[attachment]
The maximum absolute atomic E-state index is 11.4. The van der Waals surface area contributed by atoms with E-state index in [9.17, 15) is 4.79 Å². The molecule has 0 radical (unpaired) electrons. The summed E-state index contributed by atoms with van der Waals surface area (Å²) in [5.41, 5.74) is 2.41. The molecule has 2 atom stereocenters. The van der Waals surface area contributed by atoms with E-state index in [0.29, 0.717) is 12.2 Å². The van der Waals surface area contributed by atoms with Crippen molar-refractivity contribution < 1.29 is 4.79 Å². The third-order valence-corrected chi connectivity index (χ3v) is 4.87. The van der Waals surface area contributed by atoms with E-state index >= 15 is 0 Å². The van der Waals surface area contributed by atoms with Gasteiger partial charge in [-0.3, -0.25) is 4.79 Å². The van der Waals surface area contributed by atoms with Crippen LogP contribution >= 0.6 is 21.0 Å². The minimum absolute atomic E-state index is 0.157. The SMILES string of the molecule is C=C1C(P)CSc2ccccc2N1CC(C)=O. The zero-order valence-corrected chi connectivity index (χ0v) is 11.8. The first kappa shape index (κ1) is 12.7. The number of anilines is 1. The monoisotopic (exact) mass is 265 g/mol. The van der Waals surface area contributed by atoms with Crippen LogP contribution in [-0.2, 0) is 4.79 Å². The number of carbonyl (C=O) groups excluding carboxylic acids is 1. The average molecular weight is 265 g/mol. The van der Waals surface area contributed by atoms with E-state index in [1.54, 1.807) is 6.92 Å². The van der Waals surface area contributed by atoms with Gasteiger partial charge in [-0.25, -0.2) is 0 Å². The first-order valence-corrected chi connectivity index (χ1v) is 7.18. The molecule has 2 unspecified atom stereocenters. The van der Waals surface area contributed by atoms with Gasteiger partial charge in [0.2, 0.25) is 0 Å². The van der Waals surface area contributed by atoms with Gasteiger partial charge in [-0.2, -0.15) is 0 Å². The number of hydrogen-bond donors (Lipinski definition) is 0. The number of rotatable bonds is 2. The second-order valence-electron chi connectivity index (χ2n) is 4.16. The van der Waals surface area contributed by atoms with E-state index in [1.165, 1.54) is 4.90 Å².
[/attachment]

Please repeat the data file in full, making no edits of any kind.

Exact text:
The maximum absolute atomic E-state index is 11.4. The van der Waals surface area contributed by atoms with E-state index in [9.17, 15) is 4.79 Å². The molecule has 0 radical (unpaired) electrons. The summed E-state index contributed by atoms with van der Waals surface area (Å²) in [5.41, 5.74) is 2.41. The molecule has 2 atom stereocenters. The van der Waals surface area contributed by atoms with E-state index in [0.29, 0.717) is 12.2 Å². The van der Waals surface area contributed by atoms with Crippen molar-refractivity contribution < 1.29 is 4.79 Å². The third-order valence-corrected chi connectivity index (χ3v) is 4.87. The van der Waals surface area contributed by atoms with E-state index >= 15 is 0 Å². The van der Waals surface area contributed by atoms with Gasteiger partial charge in [-0.3, -0.25) is 4.79 Å². The van der Waals surface area contributed by atoms with Crippen LogP contribution >= 0.6 is 21.0 Å². The minimum absolute atomic E-state index is 0.157. The SMILES string of the molecule is C=C1C(P)CSc2ccccc2N1CC(C)=O. The zero-order valence-corrected chi connectivity index (χ0v) is 11.8. The first kappa shape index (κ1) is 12.7. The number of anilines is 1. The monoisotopic (exact) mass is 265 g/mol. The van der Waals surface area contributed by atoms with Crippen LogP contribution in [-0.2, 0) is 4.79 Å². The number of carbonyl (C=O) groups excluding carboxylic acids is 1. The average molecular weight is 265 g/mol. The van der Waals surface area contributed by atoms with E-state index in [1.54, 1.807) is 6.92 Å². The van der Waals surface area contributed by atoms with Gasteiger partial charge in [-0.25, -0.2) is 0 Å². The first-order valence-corrected chi connectivity index (χ1v) is 7.18. The molecule has 2 unspecified atom stereocenters. The van der Waals surface area contributed by atoms with Gasteiger partial charge in [0.2, 0.25) is 0 Å². The van der Waals surface area contributed by atoms with Gasteiger partial charge in [-0.2, -0.15) is 0 Å². The number of hydrogen-bond donors (Lipinski definition) is 0. The number of rotatable bonds is 2. The second-order valence-electron chi connectivity index (χ2n) is 4.16. The van der Waals surface area contributed by atoms with E-state index in [1.165, 1.54) is 4.90 Å².